New Hampshire: House Votes To Legalize Marijuana

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New Hampshire: House Votes To Legalize Marijuana

In the state of New Hampshire, the House of Representatives has voted in favour of legalising marijuana for recreational use. This is the first time a state legislative chamber gives green light.

In the state of New Hampshire, the House of Representatives has voted in favour of legalising marijuana for recreational use. This is the first time a state legislative chamber gives green light.

While Colorado and Washington have already legalised the use of recreational cannabis, they did so through referendum - meaning the public voted on it. What makes this news in New Hampshire so significant, is that it was done through a vote in the House of Representatives, making it the first legislative body within US history to vote in favour of cannabis legalisation.

Cannabis under the new law

The vote passed on Wednesday the 15th of January, by a vote of 170 to 162. The Bill, H.B. 492 must now go onto the New Hampshire Senate for approval followed by the Governor of the state.

If the bill is passed it would be legal for anyone above the age of 21 to possess up to one ounce (28 grams) of cannabis. It would also allow anyone over this age to grow up to 6 cannabis plants for personal use. Under the law, special, licensed facilities would cultivate cannabis, which would then be sold onto approved dispensaries. The legal sale of marijuana through these dispensaries would raise $30 in tax per ounce sold.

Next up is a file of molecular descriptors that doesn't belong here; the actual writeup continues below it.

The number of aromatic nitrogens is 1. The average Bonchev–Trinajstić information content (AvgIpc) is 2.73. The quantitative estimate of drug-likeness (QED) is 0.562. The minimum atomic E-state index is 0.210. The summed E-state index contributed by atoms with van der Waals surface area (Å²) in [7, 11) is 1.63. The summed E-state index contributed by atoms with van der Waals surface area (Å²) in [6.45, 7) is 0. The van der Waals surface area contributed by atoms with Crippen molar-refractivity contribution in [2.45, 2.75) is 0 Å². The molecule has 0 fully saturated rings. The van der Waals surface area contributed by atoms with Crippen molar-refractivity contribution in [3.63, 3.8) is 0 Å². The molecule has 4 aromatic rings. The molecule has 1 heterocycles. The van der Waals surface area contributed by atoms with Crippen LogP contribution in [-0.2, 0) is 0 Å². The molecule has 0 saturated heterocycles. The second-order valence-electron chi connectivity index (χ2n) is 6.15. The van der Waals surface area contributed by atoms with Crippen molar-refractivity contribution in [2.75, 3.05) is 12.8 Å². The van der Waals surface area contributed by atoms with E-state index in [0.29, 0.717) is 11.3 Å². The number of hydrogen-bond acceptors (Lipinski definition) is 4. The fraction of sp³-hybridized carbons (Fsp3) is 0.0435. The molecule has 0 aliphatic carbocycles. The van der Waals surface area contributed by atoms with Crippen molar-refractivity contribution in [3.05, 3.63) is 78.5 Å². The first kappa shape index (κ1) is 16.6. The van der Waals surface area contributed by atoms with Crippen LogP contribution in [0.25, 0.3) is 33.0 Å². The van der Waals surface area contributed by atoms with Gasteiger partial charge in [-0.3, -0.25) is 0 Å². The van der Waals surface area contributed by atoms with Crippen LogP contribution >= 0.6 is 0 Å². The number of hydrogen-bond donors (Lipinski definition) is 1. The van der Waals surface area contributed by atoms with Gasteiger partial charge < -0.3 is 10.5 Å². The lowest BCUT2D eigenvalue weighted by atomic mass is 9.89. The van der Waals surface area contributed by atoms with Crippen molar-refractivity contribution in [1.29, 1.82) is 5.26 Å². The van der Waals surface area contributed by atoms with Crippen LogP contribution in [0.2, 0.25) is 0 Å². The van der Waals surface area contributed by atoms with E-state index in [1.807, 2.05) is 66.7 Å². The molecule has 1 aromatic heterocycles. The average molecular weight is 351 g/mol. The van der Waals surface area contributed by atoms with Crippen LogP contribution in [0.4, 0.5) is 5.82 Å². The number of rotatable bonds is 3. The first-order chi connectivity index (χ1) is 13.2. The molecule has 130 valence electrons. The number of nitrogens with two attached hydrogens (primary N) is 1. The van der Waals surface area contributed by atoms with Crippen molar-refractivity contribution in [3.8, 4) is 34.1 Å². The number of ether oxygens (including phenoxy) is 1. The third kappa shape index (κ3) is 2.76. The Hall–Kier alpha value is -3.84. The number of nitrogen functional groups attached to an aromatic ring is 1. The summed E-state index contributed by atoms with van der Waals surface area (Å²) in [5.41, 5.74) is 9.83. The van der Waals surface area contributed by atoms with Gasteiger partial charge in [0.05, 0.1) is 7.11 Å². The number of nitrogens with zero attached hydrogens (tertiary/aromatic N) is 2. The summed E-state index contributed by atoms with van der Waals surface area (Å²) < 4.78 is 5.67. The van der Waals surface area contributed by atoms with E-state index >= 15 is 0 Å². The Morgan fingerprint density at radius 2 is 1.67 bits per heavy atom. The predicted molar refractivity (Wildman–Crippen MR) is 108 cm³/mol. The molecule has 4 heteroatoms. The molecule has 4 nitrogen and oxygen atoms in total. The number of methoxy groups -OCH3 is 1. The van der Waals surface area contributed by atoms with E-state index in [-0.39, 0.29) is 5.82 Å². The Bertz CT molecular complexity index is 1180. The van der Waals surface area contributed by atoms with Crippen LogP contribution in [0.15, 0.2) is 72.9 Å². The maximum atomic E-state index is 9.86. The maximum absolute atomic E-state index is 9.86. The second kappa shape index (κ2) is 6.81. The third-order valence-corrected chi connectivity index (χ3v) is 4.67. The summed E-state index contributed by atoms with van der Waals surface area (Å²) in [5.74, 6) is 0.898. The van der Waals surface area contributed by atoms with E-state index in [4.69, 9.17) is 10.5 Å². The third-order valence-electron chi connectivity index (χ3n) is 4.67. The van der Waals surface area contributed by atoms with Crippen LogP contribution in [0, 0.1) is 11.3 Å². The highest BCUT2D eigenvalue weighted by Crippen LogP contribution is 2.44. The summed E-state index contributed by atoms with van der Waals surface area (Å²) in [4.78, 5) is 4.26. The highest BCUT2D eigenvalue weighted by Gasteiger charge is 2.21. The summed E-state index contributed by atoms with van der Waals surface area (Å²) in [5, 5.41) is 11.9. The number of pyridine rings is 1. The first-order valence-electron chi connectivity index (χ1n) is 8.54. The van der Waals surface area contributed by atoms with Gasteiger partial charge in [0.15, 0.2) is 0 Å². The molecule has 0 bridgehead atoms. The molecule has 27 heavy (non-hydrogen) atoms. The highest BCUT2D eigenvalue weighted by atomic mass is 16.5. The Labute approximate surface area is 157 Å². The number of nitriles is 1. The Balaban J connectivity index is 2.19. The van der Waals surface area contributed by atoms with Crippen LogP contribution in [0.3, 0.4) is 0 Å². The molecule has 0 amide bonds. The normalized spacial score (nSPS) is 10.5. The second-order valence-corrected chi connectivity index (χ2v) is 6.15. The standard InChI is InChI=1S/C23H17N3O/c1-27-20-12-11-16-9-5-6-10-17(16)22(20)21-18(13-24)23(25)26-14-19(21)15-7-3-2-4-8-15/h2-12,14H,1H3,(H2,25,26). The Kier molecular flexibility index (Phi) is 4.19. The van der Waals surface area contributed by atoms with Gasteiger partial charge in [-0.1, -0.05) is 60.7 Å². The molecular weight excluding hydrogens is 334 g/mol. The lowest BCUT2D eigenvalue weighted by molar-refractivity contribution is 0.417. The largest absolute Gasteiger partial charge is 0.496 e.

Governor to veto the bill?

Possibly, the bill may not be getting much further, with it being expected to meet a frosty reception in the Senate. The New Hampshire state Senate has a conservative record when it comes to marijuana, they have already rejected bills decriminalizing possession of a small amount of marijuana 4 times over the last 5 years. But should the bill defy the odds, Governor Maggie Hassan has already made it public that she will veto the bill, stating that its sends a wrong message to the state’s youth.

It‘s sure not a bright future for the bill, but the fact that it has been approved by the first wrung of lawmakers within the state still bodes well in the grander scheme of things. An opinion poll released in October by the University of New Hampshire Survey Center found that 60 percent of the State’s residents were in favour of the bill, indicating that it is what the public wants. Although the bill may fail this time around, the mounting pressure and support from the public for cannabis will likely cause law makers and politicians to agree to the reform sooner or later.